Thursday, March 28, 2013

Homeschool Thursday: Low Tide

Several times I've referred to our style of homeschooling using Melissa Wiley's term, Tidal Learning.  There are periods of high tide where our focus is high, our way is clear, and we cover a lot of ground in a short time.  And then there's low tide.  We poke around.  We lift every rock, and enjoy the sensation of mud between our toes.  The past few weeks the tide of our learning beach has been out.  We've drifted about between planets, WWI, famous dead people (check out "How They Croaked" for a good young adult read and some interesting history) and plenty of making things, but without sticking to a set schedule, or following my lead so much.  Its been a nice, easy pace to balance our somewhat too busy "in town" schedule these days.

Kale has been thrilled with rhyming words recently. Throughout the day he exclaims with pure glee, "Mom, Hat! Cat! That's a rhyme!" or "Tree! Treehouse! That's a rhyme!".  He's right about half the time, but he is always extremely pleased with himself.  Yesterday Juniper and I made him this little rhyme matching game.
If you know any three year olds this would be a good little gift.  


The Playmo guys got themselves a new little shop courtesy of Wylie and some hot glue.

There was some cardboard/small circuitry construction, 

and a treasure hunt for the big kids.  I drew a simple outline of our floor plan, the kids added some details, then mapped out a route for the other to follow to find the "treasure".  This game was a lot of fun until it ended in a big sibling argument--but, I still feel good about the learning experience.  We'll definitely try this one again.  
Encouraged by the book, "Girls Will Be Girls" by Joann Deak, I've been trying to create learning experiences for the children that will encourage them to use their non-dominant skills.  Wylie, for example, is very spatially aware and typically (as young boys tend to be) right brain focused.  He will go for maps and building any time.  However, writing--by this I mean the physical act of forming letters with a pencil is still very difficult for him.  So--while I'm not altogether proud with how this has played out, we've agreed upon extra screen time for nicely written (full sentences, proper punctuation, his own spelling, and neat handwriting.) We started with a minute a word, but we may have to change up the rules before too long.  He does do some writing on his own in his journal, and he does some spelling/handwriting work throughout the week, but the incentive of a bit of screen time gets him excited about writing a story and gives him the encouragement to try spelling on his own and work longer than he normally would.  While these stories pale in comparison to those he dictates, his confidence is building and the task of writing has become a little less daunting in the past two weeks.  I'm planning to set up some appealing art areas as well, to encourage a bit more painting and drawing among the males in the house.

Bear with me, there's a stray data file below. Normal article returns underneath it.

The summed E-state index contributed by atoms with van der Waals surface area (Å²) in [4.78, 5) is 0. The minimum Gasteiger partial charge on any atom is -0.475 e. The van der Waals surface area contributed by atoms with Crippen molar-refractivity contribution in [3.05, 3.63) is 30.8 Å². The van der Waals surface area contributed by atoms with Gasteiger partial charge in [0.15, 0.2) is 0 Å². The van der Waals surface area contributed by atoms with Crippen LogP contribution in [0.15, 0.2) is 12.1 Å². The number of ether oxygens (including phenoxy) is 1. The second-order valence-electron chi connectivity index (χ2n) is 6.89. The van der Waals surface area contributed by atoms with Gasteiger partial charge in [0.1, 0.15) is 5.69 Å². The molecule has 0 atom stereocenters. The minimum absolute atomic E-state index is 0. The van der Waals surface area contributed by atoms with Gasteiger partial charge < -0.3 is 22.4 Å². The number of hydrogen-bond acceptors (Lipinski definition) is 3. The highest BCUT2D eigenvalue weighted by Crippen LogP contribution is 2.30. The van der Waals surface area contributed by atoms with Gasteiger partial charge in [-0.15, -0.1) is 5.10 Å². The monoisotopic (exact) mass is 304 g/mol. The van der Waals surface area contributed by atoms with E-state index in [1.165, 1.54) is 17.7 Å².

For Juniper this encouragement takes the form or mapping games, block building, and brain teasers (the big kids and I are really enjoying "Logic Links" from MindWare). She's also been interested in learning about space, which I'm sure could lead itself to some spacial exercises.  

Something about spring seems to have brought out a dramatic streak in the kids.  Kale has been changing outfits hourly, from Farmer Kale (below) to soccer player, worker guy, space man, and beautiful dancer.  The big kids have been staging some medieval plays with princesses, knights (who look more like gnomes) and Ninjas.  

Or course Lego play makes up a large portion of all the play time here, and has become a venue for independent as well as group play.  Their favorite thing to build right now are floor plans.  The big kids make theirs quite detailed with little toilets, sinks, computers and coffee makers. 

But, I feel a shift about to happen--a turning of the tides if you will.  Outside changes are happening and I'm ready for a similar shift in our daily routine.  Today I heard the geese return to the pond up the road and saw our first doves of the season.  There was a new song bird calling--though we couldn't see him for identifying.  We're thinking about starting seeds, doing some bird study, being outdoors more.  I'd like more clarity in our focus and a bit more intention.  In spring everything is new and exciting, and I'm ready for a bit of that.  I'm sure it will come.  It always does.

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